where n=0 and R=0.75 for first tuner branch 2 and n=4 and R=0.75 for second tuner branch 3.
The reception quality at the alternative frequency is checked by intermediate frequency stage 12 and evaluated by microprocessor 11 so that, upon detecting a better reception quality, multiplexer 10 remains switched, while a poorer reception quality causes multiplexer 10 to switch back to the output signal of first tuner branch 2. In this case, this can be followed by a check of a further alternative frequency in second tuner branch 3. In addition, the signal quality of alternative station frequencies can be checked at specific time intervals (for example, every five minutes), thereby continuously optimizing reception.
Microprocessor 11 generally receives the information about possible alternative frequencies from the RDS signal that is decoded in intermediate frequency stage 12 and regularly includes a transmission of information about alternative frequencies. However, it is also possible to create and store a table of receivable frequencies and transmitted station IDs by having microprocessor II sample numerous frequencies on the radio frequency band, so that possible alternative frequencies can also be derived from this table. However, the main function of the table is to help the user operate the car radio by displaying, for example, the stations that can be received at the reception location on a screen and possibly allowing the user to select them directly. As shown in the FIGURE, both tuners 6, 7 can be set to the desired receiving frequencies by microprocessor 11.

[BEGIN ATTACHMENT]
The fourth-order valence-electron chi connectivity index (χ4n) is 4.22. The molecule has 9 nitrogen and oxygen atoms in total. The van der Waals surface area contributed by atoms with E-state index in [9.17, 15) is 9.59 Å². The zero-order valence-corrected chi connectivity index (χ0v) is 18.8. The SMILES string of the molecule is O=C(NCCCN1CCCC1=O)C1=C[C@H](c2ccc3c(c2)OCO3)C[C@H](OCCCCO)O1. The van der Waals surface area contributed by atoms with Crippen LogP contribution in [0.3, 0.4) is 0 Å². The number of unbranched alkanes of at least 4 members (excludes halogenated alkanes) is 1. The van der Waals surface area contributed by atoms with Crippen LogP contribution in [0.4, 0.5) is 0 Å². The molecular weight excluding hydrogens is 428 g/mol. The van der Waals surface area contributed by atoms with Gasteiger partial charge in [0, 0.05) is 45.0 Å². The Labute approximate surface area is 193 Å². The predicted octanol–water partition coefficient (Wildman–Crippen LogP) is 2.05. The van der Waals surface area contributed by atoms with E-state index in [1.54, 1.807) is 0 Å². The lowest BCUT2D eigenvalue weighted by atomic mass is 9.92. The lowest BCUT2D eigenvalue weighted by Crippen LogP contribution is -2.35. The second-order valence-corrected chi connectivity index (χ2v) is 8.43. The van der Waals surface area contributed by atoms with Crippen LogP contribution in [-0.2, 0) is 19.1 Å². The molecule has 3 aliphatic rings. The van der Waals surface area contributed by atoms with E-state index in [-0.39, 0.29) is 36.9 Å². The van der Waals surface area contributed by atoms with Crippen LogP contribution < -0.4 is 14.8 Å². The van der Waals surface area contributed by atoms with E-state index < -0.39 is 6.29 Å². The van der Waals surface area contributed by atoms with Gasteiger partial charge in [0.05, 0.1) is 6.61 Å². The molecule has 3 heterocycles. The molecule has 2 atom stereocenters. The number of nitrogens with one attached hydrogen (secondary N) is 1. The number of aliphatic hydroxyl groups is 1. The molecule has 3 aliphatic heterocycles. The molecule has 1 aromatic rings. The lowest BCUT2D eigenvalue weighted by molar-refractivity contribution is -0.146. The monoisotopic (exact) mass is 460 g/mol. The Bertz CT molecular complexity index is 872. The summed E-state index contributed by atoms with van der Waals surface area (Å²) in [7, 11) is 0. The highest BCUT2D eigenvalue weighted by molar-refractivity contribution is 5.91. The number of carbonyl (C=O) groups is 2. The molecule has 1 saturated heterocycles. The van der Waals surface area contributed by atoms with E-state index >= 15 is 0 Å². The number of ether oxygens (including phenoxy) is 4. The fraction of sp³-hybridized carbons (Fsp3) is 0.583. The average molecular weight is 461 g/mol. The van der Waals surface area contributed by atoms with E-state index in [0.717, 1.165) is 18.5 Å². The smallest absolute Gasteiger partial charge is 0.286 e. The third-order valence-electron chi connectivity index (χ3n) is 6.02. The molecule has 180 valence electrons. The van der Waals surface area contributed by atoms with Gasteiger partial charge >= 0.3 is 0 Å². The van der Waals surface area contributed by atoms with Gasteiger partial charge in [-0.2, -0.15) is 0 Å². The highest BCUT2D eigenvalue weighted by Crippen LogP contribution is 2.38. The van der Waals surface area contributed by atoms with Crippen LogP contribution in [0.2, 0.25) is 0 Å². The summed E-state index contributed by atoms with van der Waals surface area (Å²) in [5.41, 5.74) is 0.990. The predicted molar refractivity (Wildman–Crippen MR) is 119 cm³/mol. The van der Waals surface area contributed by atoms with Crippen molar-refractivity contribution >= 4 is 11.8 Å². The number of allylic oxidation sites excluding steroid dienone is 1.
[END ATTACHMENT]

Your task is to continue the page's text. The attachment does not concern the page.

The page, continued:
Because microprocessor 11 can set the PLLs included in both tuners 6, 7 before multiplexer 10 switches, transient responses of the PLL of tuner 6, 7, which is not currently switched through to intermediate frequency stage 12 by multiplexer 10, do not impair the audible signal.
Compared to the concept with one receiver, the cost of the circuit arrangement according to the present invention involves the provision of a second preliminary stage, a second tuner, and a band limiting filter and is therefore comparatively low, since the much higher cost of intermediate frequency stage 12 is not doubled. However, the relatively low additional cost makes it possible to considerably reduce radio reception disturbances caused by checking alternative frequencies. The use of two different intermediate frequencies avoids disturbances caused by cross coupling and crosstalk, which would occur when using a shared intermediate frequency.